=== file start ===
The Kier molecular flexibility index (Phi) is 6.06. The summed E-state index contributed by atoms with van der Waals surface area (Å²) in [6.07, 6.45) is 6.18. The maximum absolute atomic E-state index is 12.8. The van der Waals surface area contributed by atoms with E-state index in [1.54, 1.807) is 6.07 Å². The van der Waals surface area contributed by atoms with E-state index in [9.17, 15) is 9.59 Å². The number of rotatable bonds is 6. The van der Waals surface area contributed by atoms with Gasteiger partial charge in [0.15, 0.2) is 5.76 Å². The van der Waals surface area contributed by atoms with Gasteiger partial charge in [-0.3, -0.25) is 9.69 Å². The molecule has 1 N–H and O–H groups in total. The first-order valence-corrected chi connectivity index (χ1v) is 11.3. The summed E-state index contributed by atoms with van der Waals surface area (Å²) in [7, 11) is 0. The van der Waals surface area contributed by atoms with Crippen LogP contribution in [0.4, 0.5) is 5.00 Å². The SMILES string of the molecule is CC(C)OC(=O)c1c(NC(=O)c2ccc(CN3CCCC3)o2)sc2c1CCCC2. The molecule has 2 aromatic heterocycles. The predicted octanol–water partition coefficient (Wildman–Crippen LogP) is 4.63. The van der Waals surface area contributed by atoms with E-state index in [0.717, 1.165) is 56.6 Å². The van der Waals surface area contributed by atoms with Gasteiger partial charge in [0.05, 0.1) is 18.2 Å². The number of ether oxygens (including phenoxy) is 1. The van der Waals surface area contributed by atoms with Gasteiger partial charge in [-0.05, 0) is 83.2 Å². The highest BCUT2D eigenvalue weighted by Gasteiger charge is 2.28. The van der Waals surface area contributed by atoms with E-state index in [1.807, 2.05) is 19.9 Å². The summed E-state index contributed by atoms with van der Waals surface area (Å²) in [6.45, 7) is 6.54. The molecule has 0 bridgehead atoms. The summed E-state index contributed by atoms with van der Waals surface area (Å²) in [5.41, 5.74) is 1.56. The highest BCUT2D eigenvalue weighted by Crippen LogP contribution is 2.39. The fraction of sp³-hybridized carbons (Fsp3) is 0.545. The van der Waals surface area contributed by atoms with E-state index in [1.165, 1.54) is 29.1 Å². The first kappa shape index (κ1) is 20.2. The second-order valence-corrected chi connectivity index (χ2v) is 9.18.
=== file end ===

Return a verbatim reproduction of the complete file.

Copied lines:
The Kier molecular flexibility index (Phi) is 6.06. The summed E-state index contributed by atoms with van der Waals surface area (Å²) in [6.07, 6.45) is 6.18. The maximum absolute atomic E-state index is 12.8. The van der Waals surface area contributed by atoms with E-state index in [1.54, 1.807) is 6.07 Å². The van der Waals surface area contributed by atoms with E-state index in [9.17, 15) is 9.59 Å². The number of rotatable bonds is 6. The van der Waals surface area contributed by atoms with Gasteiger partial charge in [0.15, 0.2) is 5.76 Å². The van der Waals surface area contributed by atoms with Gasteiger partial charge in [-0.3, -0.25) is 9.69 Å². The molecule has 1 N–H and O–H groups in total. The first-order valence-corrected chi connectivity index (χ1v) is 11.3. The summed E-state index contributed by atoms with van der Waals surface area (Å²) in [7, 11) is 0. The van der Waals surface area contributed by atoms with Crippen LogP contribution in [0.4, 0.5) is 5.00 Å². The SMILES string of the molecule is CC(C)OC(=O)c1c(NC(=O)c2ccc(CN3CCCC3)o2)sc2c1CCCC2. The molecule has 2 aromatic heterocycles. The predicted octanol–water partition coefficient (Wildman–Crippen LogP) is 4.63. The van der Waals surface area contributed by atoms with E-state index in [0.717, 1.165) is 56.6 Å². The van der Waals surface area contributed by atoms with Gasteiger partial charge in [0.05, 0.1) is 18.2 Å². The number of ether oxygens (including phenoxy) is 1. The van der Waals surface area contributed by atoms with Gasteiger partial charge in [-0.05, 0) is 83.2 Å². The highest BCUT2D eigenvalue weighted by Gasteiger charge is 2.28. The van der Waals surface area contributed by atoms with E-state index in [1.807, 2.05) is 19.9 Å². The summed E-state index contributed by atoms with van der Waals surface area (Å²) in [6.45, 7) is 6.54. The molecule has 0 bridgehead atoms. The summed E-state index contributed by atoms with van der Waals surface area (Å²) in [5.41, 5.74) is 1.56. The highest BCUT2D eigenvalue weighted by Crippen LogP contribution is 2.39. The fraction of sp³-hybridized carbons (Fsp3) is 0.545. The van der Waals surface area contributed by atoms with E-state index in [1.165, 1.54) is 29.1 Å². The first kappa shape index (κ1) is 20.2. The second-order valence-corrected chi connectivity index (χ2v) is 9.18.